This work presents a systematic method, miRExpress, for extracting miRNA expression profiles from sequencing reads generated by second-generation sequencing. miRExpress is the first stand-alone package that contains miRNA information from miRBase  and efficiently reveals miRNA expression profiles by aligning sequencing reads against the sequences of known miRNAs. This approach can be used to determine miRNA expression profiles when genomic sequences are unavailable and can greatly reduce the time spent aligning sequencing reads and genomic sequences. Furthermore, miRExpress can be used to find novel miRNA candidates by aligning reads with sequences of known miRNAs of various species. We used miRExpress to extract the miRNA expression profiles from two Illumina data sets constructed for the human and a plant species to demonstrate the utility of miRExpress. One data set is a publicly available Illumina sequencing data set of two developmental states of hESCs , and the other is a data set we generated in this work using Illumina sequencing for three inoculations of Arabidopsis.
Figure 1 simplifies the system flow of the construction of miRNA expression profiles with use of miRExpress, which accepts second-generation sequencing data as inputs and constructs miRNA expression profiles by aligning sequences with those of known miRNAs. The second-generation sequencing input data may define one or more experimental conditions. The process by which miRExpress constructs the miRNA expression profiles consists of three steps, as presented in Figure 2. The first step is the preprocessing of raw data obtained by second-generation sequencing. The second step is the alignment of all sequencing reads against those of known mature miRNAs. The third step is the construction of miRNA expression profiles from the results of the alignment.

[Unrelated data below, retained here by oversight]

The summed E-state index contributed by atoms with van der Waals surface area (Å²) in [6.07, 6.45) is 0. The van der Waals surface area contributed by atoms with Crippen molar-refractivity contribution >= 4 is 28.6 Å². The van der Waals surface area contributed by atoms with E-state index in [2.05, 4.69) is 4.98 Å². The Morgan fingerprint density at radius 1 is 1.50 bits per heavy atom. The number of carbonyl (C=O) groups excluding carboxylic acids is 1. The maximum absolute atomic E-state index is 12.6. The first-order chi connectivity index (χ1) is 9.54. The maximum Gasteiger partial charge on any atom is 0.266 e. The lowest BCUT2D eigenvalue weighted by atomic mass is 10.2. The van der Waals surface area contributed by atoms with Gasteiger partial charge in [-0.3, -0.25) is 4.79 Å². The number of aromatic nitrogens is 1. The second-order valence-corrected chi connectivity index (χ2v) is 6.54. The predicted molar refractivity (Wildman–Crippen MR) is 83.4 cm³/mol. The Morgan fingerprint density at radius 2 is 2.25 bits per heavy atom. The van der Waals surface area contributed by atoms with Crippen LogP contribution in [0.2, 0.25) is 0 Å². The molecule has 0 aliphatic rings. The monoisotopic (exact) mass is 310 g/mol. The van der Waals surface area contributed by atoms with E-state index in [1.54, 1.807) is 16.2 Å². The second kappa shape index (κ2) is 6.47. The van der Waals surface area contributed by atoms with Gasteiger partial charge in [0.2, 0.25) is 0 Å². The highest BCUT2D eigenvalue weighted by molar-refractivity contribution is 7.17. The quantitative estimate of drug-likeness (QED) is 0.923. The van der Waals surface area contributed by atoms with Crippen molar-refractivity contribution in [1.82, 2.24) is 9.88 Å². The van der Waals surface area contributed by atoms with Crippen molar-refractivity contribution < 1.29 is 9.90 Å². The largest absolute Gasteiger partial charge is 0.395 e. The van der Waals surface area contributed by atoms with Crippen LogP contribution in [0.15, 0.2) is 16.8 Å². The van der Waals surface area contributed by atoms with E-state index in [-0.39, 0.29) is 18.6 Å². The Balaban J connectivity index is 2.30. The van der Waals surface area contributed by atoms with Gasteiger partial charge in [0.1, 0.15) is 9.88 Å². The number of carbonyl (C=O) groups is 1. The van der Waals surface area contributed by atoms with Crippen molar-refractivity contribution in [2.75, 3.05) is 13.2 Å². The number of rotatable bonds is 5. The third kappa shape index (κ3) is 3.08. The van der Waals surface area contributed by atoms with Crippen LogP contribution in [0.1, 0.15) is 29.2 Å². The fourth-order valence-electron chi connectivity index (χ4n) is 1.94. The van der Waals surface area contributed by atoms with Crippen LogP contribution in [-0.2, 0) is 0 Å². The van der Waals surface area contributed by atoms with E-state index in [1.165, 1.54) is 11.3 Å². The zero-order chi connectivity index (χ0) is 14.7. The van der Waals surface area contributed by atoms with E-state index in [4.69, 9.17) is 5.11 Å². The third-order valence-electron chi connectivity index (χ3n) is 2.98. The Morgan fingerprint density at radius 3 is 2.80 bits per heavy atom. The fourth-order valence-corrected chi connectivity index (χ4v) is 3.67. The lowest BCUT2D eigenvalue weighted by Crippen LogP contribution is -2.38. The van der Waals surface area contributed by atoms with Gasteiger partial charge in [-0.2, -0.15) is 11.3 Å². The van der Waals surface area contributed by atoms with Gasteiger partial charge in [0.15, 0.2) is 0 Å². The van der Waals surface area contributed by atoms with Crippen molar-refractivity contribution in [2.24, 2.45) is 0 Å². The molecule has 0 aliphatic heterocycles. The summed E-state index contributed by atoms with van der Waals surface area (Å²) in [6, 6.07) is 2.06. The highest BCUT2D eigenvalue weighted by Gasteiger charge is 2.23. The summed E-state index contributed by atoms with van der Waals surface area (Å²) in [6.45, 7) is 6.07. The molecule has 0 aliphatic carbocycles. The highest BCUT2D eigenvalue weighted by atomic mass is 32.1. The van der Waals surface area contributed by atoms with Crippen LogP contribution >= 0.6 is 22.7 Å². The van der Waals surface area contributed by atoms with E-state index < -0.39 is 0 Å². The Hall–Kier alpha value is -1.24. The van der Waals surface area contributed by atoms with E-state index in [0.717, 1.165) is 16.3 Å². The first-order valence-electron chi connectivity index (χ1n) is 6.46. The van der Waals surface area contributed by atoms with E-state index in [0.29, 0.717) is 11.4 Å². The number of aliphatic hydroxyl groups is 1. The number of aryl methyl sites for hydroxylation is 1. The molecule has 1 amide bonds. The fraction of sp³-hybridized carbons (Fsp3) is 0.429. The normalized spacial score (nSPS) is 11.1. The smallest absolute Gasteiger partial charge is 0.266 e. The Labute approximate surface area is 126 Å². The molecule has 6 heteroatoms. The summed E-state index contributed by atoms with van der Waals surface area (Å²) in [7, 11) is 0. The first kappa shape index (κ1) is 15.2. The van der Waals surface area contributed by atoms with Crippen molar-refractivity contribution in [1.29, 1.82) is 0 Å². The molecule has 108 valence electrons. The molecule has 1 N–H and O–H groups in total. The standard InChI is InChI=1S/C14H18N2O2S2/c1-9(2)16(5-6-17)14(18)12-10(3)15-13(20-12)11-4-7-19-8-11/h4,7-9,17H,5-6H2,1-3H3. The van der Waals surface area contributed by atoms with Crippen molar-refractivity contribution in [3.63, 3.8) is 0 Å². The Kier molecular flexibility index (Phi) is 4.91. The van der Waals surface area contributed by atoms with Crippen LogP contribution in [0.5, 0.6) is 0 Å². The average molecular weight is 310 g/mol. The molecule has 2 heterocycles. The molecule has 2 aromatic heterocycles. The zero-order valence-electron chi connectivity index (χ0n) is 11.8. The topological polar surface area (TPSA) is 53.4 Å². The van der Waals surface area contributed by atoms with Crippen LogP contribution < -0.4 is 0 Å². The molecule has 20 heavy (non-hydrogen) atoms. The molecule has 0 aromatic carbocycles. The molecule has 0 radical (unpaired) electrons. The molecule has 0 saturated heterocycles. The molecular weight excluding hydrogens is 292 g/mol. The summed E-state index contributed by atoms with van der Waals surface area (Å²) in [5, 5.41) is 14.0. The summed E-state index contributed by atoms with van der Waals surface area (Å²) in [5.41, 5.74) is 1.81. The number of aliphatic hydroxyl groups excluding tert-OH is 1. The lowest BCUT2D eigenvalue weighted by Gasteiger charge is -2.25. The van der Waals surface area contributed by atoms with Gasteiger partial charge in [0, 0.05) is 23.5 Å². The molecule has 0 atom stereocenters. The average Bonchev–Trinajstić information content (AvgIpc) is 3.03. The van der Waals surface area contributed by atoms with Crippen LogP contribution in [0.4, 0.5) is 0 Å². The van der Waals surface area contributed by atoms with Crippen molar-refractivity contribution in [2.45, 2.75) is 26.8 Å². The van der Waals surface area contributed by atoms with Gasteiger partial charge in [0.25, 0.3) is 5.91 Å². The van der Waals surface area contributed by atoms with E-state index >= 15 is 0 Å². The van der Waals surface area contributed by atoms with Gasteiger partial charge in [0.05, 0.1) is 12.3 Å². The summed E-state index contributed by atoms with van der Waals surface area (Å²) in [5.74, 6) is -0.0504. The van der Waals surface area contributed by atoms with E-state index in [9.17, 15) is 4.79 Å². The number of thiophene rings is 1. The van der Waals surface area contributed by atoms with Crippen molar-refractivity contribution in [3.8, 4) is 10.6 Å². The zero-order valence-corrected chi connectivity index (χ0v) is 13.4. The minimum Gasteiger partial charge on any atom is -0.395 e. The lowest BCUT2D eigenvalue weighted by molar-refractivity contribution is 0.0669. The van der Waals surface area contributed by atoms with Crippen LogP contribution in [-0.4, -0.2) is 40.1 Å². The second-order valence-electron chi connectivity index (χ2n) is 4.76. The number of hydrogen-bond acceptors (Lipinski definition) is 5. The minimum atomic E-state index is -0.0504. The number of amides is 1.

In the first step, miRExpress merges the identical reads into a unique read and counts each unique read. Then, each unique read is checked to determine whether it contains a full or a partial adaptor sequence. In checking the full adaptor sequence, if the adaptor sequence is in the middle and at the beginning of the read, then the read is removed. If the adaptor sequence is at the end of the read, then the adaptor sequence is trimmed from the read sequence. In checking the partial adaptor sequence, the last bases of the 5' adaptor are used as a probe to match the first bases of the reads. The first bases of the 3' adaptor are used as probes to match the last bases of the reads. If the sequence identities of the matched regions are greater than 70%, these regions are eliminated.